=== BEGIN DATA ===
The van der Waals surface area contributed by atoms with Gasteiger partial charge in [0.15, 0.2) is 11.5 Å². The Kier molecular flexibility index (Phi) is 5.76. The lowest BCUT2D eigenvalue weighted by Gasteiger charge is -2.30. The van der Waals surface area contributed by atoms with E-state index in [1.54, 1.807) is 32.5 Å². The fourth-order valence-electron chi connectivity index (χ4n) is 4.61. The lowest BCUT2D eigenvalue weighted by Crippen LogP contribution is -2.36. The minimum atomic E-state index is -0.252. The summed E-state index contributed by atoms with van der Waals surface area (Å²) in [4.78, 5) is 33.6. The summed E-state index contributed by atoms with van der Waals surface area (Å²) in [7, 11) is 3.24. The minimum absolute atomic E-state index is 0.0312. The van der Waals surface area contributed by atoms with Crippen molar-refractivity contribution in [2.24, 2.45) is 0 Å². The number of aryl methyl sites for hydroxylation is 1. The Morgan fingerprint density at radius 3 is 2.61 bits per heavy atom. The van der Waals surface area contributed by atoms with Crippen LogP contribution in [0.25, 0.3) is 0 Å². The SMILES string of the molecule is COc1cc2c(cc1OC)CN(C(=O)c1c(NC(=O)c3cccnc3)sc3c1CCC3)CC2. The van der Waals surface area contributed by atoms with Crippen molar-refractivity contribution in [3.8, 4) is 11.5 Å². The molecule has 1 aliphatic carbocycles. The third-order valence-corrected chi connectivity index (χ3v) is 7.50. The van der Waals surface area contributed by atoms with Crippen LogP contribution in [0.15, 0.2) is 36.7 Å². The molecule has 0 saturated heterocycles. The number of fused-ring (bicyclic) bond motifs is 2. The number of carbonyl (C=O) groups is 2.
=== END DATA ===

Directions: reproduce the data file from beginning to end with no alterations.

The van der Waals surface area contributed by atoms with Gasteiger partial charge in [0.15, 0.2) is 11.5 Å². The Kier molecular flexibility index (Phi) is 5.76. The lowest BCUT2D eigenvalue weighted by Gasteiger charge is -2.30. The van der Waals surface area contributed by atoms with E-state index in [1.54, 1.807) is 32.5 Å². The fourth-order valence-electron chi connectivity index (χ4n) is 4.61. The lowest BCUT2D eigenvalue weighted by Crippen LogP contribution is -2.36. The minimum atomic E-state index is -0.252. The summed E-state index contributed by atoms with van der Waals surface area (Å²) in [4.78, 5) is 33.6. The summed E-state index contributed by atoms with van der Waals surface area (Å²) in [7, 11) is 3.24. The minimum absolute atomic E-state index is 0.0312. The van der Waals surface area contributed by atoms with Crippen molar-refractivity contribution in [2.24, 2.45) is 0 Å². The number of aryl methyl sites for hydroxylation is 1. The Morgan fingerprint density at radius 3 is 2.61 bits per heavy atom. The van der Waals surface area contributed by atoms with Crippen LogP contribution in [0.25, 0.3) is 0 Å². The SMILES string of the molecule is COc1cc2c(cc1OC)CN(C(=O)c1c(NC(=O)c3cccnc3)sc3c1CCC3)CC2. The van der Waals surface area contributed by atoms with Crippen molar-refractivity contribution in [3.8, 4) is 11.5 Å². The molecule has 1 aliphatic carbocycles. The third-order valence-corrected chi connectivity index (χ3v) is 7.50. The van der Waals surface area contributed by atoms with Crippen LogP contribution in [0.15, 0.2) is 36.7 Å². The molecule has 0 saturated heterocycles. The number of fused-ring (bicyclic) bond motifs is 2. The number of carbonyl (C=O) groups is 2.